Audience accolades went to Rodney Evans‘ “Brother to Brother,” which won the audience prize for best feature. The film details the relationship between a present-day gay black male artist and his mentor, a member of the Harlem renaissance. The audience documentary prize was given to Sonia Slutsky‘s “Drag Kings on Tour,” which follows a three-week, 15-city tour of drag kings across the U.S. and Canada. The audience prize for best short was given to Mary Guzman‘s “Mind if I Call You Sir?,” which explores the lives of Latina butches and female-to-male transgender Latinos.
Jim DeSeve‘s“Tying the Knot,” a doc looking at the history of marriage and arguing for same-sex marriage rights received the $10,000 “Stu and Dave’s Excellent Documentary Award” and was selected by doc jury members Jack Lewis, Jeffrey Friedman, and Dee Mosbacher.
Feature jury members Corey Tong, William Guentzler, and Guinevere Turner awarded the $10,000 Levi’s First Feature Award to Q. Allan Brocka‘s clever, sexy, and hilarious “Eating Out.” Brocka, already known on the festival circuit for his Lego character “Rick and Steve” short films, commented on his festival experience: “My screening at the Castro was one of the highlights of my life, as a queer filmmaker, the audience was amazing. I was so overwhelmed by the end of the week.” Inspired by John Hughes films as well as teen comedies like “Porkys,” “Eating Out” follows Caleb, a straight man who pretends to be gay in order to get with Gwen, the best friend of Mark, who is Caleb’s roommate Kyle’s biggest crush. Got that? True debauchery and hilarity ensue on screen. Emily Stiles delivers a knock-out performance as Gwen that carries the film and delivers an unforgettable phone sex scene.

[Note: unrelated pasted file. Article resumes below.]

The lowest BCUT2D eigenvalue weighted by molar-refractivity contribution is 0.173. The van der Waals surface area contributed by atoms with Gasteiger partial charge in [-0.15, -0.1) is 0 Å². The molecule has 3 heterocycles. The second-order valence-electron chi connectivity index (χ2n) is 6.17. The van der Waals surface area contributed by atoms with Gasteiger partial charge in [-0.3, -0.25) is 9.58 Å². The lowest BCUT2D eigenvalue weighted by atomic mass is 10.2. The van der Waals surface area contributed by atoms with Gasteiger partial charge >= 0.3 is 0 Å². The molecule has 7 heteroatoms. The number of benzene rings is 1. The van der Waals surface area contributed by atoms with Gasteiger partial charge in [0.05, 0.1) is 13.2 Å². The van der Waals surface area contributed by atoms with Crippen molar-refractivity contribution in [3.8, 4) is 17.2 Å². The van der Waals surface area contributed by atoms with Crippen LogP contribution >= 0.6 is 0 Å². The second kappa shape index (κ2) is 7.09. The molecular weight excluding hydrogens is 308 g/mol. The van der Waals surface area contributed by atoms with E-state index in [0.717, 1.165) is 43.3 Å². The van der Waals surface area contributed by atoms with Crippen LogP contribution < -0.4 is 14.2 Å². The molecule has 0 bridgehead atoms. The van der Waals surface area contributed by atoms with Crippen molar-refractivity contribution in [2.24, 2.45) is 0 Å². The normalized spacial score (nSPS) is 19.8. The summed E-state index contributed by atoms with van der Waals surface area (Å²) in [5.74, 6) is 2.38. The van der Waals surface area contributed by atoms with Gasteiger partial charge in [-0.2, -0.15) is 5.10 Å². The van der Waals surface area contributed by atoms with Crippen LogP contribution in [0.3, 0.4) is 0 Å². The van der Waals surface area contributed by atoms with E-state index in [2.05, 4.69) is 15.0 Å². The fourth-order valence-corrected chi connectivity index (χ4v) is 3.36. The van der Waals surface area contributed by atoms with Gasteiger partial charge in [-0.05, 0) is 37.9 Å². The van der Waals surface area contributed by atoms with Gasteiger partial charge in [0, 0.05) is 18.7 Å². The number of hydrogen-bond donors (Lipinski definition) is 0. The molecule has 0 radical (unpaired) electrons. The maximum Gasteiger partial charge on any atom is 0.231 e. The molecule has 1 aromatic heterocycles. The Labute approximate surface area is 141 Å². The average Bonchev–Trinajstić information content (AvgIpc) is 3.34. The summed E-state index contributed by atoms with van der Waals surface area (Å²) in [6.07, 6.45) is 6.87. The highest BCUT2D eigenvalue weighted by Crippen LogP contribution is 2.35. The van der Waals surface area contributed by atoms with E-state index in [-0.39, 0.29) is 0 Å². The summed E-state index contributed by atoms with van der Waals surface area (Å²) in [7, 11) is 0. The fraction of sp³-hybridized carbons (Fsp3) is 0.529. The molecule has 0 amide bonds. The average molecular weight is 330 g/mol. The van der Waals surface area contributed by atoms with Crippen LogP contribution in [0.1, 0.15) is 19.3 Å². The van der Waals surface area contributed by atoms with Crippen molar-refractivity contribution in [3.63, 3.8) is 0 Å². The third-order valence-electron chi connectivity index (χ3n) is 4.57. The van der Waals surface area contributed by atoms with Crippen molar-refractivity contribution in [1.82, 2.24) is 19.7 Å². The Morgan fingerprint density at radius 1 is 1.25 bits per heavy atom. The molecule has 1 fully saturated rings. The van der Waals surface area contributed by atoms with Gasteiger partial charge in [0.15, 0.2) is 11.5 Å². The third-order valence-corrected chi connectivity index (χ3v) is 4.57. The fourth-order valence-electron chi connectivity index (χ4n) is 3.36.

Of late, it seems that no gay film festival would be complete without a Margaret Cho concert film. This year’s “Revolution” — unsurprisingly a festival hit — makes it clear that Cho continues to refine her stand-up, placing her amongst the most talented comedians in the country. Pointedly more political in this film, Cho eloquently reminds the audience that artists’ jobs are to comment on the cultural landscape, not be silenced by it. Along with “Eating Out,” Richard Day‘s “Straight Jacket” was also amongst the most popular comedies screening. A campy send-up of ’50s-era Hollywood blacklisting, “Straight Jacket” nicely melds unwieldy slapstick and camp with a dollop of social commentary. Fans of Day’s biting 2003 feature “Girls Will Be Girls” can count on unforgettable laugh-out-loud one-liners, including a Judy Garland joke that had this writer reeling for quite awhile.
Swiss lesbian writer and photographer Annemarie Schwarzenbach received a spotlight in this year’s programming, with the documentary “A Swiss Rebel: Annemarie Schwarzenbach 1908-1942” and the gorgeously shot Swiss narrative “Journey to Kafiristan.” Almost forgotten by history, Schwarzenbach was born into Swiss aristocracy but was openly lesbian, friends with anti-Nazi artists/activists Klaus and Erika Mann, wrote and photographed while traveling extensively, and battled a heroin habit to boot. The latter film follows Schwarzenbach and ethnologist companion Ella Maillart’s trip to Afghanistan directly before the onset of WWII.